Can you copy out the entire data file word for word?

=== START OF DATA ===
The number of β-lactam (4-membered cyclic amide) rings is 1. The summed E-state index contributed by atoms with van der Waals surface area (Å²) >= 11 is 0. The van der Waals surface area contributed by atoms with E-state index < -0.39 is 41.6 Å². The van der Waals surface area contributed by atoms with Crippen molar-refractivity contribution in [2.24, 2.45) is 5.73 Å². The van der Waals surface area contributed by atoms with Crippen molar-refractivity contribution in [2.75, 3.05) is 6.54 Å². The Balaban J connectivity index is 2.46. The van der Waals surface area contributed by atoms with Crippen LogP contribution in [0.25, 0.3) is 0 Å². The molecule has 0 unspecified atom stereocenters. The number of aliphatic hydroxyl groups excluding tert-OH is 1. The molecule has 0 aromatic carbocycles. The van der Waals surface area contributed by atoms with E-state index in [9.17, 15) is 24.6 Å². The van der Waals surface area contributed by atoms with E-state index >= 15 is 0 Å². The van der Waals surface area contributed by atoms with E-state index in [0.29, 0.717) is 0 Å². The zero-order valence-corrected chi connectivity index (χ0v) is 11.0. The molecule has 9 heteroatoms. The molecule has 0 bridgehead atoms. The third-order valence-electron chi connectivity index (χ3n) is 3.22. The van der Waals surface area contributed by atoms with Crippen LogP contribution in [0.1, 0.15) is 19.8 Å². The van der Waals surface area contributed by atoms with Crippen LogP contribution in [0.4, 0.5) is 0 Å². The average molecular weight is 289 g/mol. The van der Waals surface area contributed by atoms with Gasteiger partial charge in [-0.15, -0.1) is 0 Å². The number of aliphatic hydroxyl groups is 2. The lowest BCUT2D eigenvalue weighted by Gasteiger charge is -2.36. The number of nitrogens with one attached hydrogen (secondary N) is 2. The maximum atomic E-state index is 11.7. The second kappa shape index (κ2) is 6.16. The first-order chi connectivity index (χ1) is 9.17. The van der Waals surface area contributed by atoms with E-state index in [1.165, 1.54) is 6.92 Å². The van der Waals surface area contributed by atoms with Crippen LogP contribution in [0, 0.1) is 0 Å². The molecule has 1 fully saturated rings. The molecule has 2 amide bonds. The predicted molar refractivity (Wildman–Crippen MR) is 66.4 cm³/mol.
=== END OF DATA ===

The number of β-lactam (4-membered cyclic amide) rings is 1. The summed E-state index contributed by atoms with van der Waals surface area (Å²) >= 11 is 0. The van der Waals surface area contributed by atoms with E-state index < -0.39 is 41.6 Å². The van der Waals surface area contributed by atoms with Crippen molar-refractivity contribution in [2.24, 2.45) is 5.73 Å². The van der Waals surface area contributed by atoms with Crippen molar-refractivity contribution in [2.75, 3.05) is 6.54 Å². The Balaban J connectivity index is 2.46. The van der Waals surface area contributed by atoms with Crippen LogP contribution in [0.25, 0.3) is 0 Å². The molecule has 0 unspecified atom stereocenters. The number of aliphatic hydroxyl groups excluding tert-OH is 1. The molecule has 0 aromatic carbocycles. The van der Waals surface area contributed by atoms with E-state index in [9.17, 15) is 24.6 Å². The van der Waals surface area contributed by atoms with E-state index >= 15 is 0 Å². The van der Waals surface area contributed by atoms with E-state index in [0.29, 0.717) is 0 Å². The zero-order valence-corrected chi connectivity index (χ0v) is 11.0. The molecule has 9 heteroatoms. The molecule has 0 bridgehead atoms. The third-order valence-electron chi connectivity index (χ3n) is 3.22. The van der Waals surface area contributed by atoms with Crippen LogP contribution in [0.1, 0.15) is 19.8 Å². The van der Waals surface area contributed by atoms with Crippen LogP contribution in [0.4, 0.5) is 0 Å². The average molecular weight is 289 g/mol. The van der Waals surface area contributed by atoms with Gasteiger partial charge in [-0.15, -0.1) is 0 Å². The number of aliphatic hydroxyl groups is 2. The lowest BCUT2D eigenvalue weighted by Gasteiger charge is -2.36. The number of nitrogens with one attached hydrogen (secondary N) is 2. The maximum atomic E-state index is 11.7. The second kappa shape index (κ2) is 6.16. The first-order chi connectivity index (χ1) is 9.17. The van der Waals surface area contributed by atoms with E-state index in [1.165, 1.54) is 6.92 Å². The van der Waals surface area contributed by atoms with Crippen LogP contribution in [0, 0.1) is 0 Å². The molecule has 1 fully saturated rings. The molecule has 2 amide bonds. The predicted molar refractivity (Wildman–Crippen MR) is 66.4 cm³/mol.